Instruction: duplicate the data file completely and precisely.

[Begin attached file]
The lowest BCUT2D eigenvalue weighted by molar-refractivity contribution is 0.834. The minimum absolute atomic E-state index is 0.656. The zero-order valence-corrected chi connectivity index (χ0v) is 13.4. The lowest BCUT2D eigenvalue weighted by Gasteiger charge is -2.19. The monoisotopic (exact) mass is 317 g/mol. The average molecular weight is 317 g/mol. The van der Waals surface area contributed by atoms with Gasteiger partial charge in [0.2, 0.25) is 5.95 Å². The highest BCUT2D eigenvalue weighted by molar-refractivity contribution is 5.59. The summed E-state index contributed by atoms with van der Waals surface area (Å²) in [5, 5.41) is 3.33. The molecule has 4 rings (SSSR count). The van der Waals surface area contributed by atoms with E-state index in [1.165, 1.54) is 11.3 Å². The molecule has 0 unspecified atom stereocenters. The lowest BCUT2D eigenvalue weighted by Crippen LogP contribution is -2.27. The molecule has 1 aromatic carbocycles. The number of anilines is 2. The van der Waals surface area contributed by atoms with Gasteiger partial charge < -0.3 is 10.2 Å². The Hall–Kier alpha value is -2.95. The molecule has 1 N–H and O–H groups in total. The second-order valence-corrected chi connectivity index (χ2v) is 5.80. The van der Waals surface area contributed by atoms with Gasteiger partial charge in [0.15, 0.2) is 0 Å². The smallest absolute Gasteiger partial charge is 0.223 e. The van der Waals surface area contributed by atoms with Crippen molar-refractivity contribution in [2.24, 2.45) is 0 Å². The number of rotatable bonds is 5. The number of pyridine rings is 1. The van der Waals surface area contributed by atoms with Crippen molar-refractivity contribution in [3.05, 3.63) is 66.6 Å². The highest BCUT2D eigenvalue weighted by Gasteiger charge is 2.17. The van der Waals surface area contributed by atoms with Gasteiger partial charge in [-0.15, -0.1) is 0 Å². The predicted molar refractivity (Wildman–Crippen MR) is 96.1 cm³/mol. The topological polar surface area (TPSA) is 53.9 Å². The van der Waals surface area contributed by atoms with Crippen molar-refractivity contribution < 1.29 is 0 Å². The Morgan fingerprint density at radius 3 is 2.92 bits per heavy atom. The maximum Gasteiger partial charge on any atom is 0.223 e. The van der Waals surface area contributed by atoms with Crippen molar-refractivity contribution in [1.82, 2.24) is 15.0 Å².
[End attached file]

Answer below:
The lowest BCUT2D eigenvalue weighted by molar-refractivity contribution is 0.834. The minimum absolute atomic E-state index is 0.656. The zero-order valence-corrected chi connectivity index (χ0v) is 13.4. The lowest BCUT2D eigenvalue weighted by Gasteiger charge is -2.19. The monoisotopic (exact) mass is 317 g/mol. The average molecular weight is 317 g/mol. The van der Waals surface area contributed by atoms with Gasteiger partial charge in [0.2, 0.25) is 5.95 Å². The highest BCUT2D eigenvalue weighted by molar-refractivity contribution is 5.59. The summed E-state index contributed by atoms with van der Waals surface area (Å²) in [5, 5.41) is 3.33. The molecule has 4 rings (SSSR count). The van der Waals surface area contributed by atoms with E-state index in [1.165, 1.54) is 11.3 Å². The molecule has 0 unspecified atom stereocenters. The lowest BCUT2D eigenvalue weighted by Crippen LogP contribution is -2.27. The molecule has 1 aromatic carbocycles. The number of anilines is 2. The van der Waals surface area contributed by atoms with Gasteiger partial charge < -0.3 is 10.2 Å². The Hall–Kier alpha value is -2.95. The molecule has 1 N–H and O–H groups in total. The second-order valence-corrected chi connectivity index (χ2v) is 5.80. The van der Waals surface area contributed by atoms with Gasteiger partial charge in [0.15, 0.2) is 0 Å². The smallest absolute Gasteiger partial charge is 0.223 e. The van der Waals surface area contributed by atoms with Crippen molar-refractivity contribution in [2.24, 2.45) is 0 Å². The number of rotatable bonds is 5. The number of pyridine rings is 1. The van der Waals surface area contributed by atoms with Crippen molar-refractivity contribution in [3.05, 3.63) is 66.6 Å². The highest BCUT2D eigenvalue weighted by Gasteiger charge is 2.17. The van der Waals surface area contributed by atoms with Gasteiger partial charge in [-0.15, -0.1) is 0 Å². The predicted molar refractivity (Wildman–Crippen MR) is 96.1 cm³/mol. The topological polar surface area (TPSA) is 53.9 Å². The van der Waals surface area contributed by atoms with Crippen molar-refractivity contribution < 1.29 is 0 Å². The Morgan fingerprint density at radius 3 is 2.92 bits per heavy atom. The maximum Gasteiger partial charge on any atom is 0.223 e. The van der Waals surface area contributed by atoms with Crippen molar-refractivity contribution in [1.82, 2.24) is 15.0 Å².